Article by Serena Peck
Graphic design by Sherry An
Have you ever heard of the notion that our gut microbiome is considered its own organ? While this may still be debated, it is undeniable that a healthy gut microbiome is important for our health like any other organ. Personally, I never paid too much attention to this topic, and never learned much about it in school. However, I have always suffered from gut issues and recently they became particularly severe. So, I figured why not read this book?
In Brain Maker, Dr. Perlmutter takes the reader on a journey explaining how our gut microbiome is connected to our brain and how a healthy gut is necessary for neurological protection—a subject that has often been neglected. Some topics covered in this book include the effects of diet and environment on our gut, disorders such as attention deficit hyperactivity disorder (ADHD), allergies, obesity, autism, and depression in relation to the gut microbiome, as well as prebiotic and probiotic foods. Brain Maker may seem like a heavy read with complex topics, but Dr. Perlmutter integrates patient stories and anecdotes to ease the reader into the content.
The book begins with Part I discussing what the gut microbiome is and how the state of our microbiome is key for health. For me, this was something I was somewhat familiar with, but it was a very well written overview and did touch upon new evidence I had yet to explore. Chapter One caught my attention as it takes the reader through different scenarios regarding the importance of our microbiome—even from the moment we are born! For example, Dr. Perlmutter describes that in the U.S., a third of infants are born by c-section and are thus exposed to antibiotics received by the mother. This results in the infant having a five-fold increased risk of allergies, triple the risk of ADHD, twice the risk of autism, 70 percent increased risk of type-1 diabetes, and a predisposed risk to many more disorders as well.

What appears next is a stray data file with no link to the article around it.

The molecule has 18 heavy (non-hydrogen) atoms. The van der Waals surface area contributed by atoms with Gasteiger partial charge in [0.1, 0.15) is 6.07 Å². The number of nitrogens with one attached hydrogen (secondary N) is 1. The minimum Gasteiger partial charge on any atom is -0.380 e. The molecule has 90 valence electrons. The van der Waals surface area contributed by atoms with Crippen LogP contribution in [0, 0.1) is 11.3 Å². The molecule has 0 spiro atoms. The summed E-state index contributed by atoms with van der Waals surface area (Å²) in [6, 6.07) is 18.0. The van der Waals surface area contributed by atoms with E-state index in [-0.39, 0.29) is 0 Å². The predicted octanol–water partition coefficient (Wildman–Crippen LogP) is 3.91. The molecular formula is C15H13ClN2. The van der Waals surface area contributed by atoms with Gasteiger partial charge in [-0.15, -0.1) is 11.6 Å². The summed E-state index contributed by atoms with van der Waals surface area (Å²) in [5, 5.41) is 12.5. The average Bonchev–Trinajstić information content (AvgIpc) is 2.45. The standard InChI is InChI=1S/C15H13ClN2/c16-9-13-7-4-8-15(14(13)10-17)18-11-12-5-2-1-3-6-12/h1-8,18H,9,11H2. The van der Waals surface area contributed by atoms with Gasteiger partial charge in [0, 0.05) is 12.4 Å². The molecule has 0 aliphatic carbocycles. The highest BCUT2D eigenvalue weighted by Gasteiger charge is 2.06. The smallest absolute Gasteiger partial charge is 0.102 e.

Later in Part I, the book describes dietary, lifestyle, and environmental effects on the microbiome. Dr. Perlmutter lists how ailments most often found in North America (obesity, ADHD, diabetes, chronic fatigue, allergies, etc.) are a byproduct of the Western diet which can predispose us to disease. This had me thinking about my own life and what may be contributing to my unhealthy gut. I grew up on the Western diet, and as I mentioned, I have always suffered from gut issues. Could this be why?
Thankfully, not all hope is lost. Part II and III cover diet, prebiotic, and probiotic foods. Dr. Perlmutter gives explanations on what makes a food prebiotic or probiotic and lists examples of how to introduce these into your diet for improved gut health. Personally, I found this quite helpful and thus began slowly introducing these types of food into my diet.
Overall, I think this book is an interesting read and can be a steppingstone for people to do their own research in this area. Brain Maker is written not as a scholarly publication but as a very powerful introductory source. It is also written with such enthusiasm that it was hard to put down. After reading this book, I began further educating myself on gut health and the microbiome to make changes to my diet for the better. I open the invitation to you. Perhaps you will find something useful by reading this book, or like me, you may find some answers about your own health.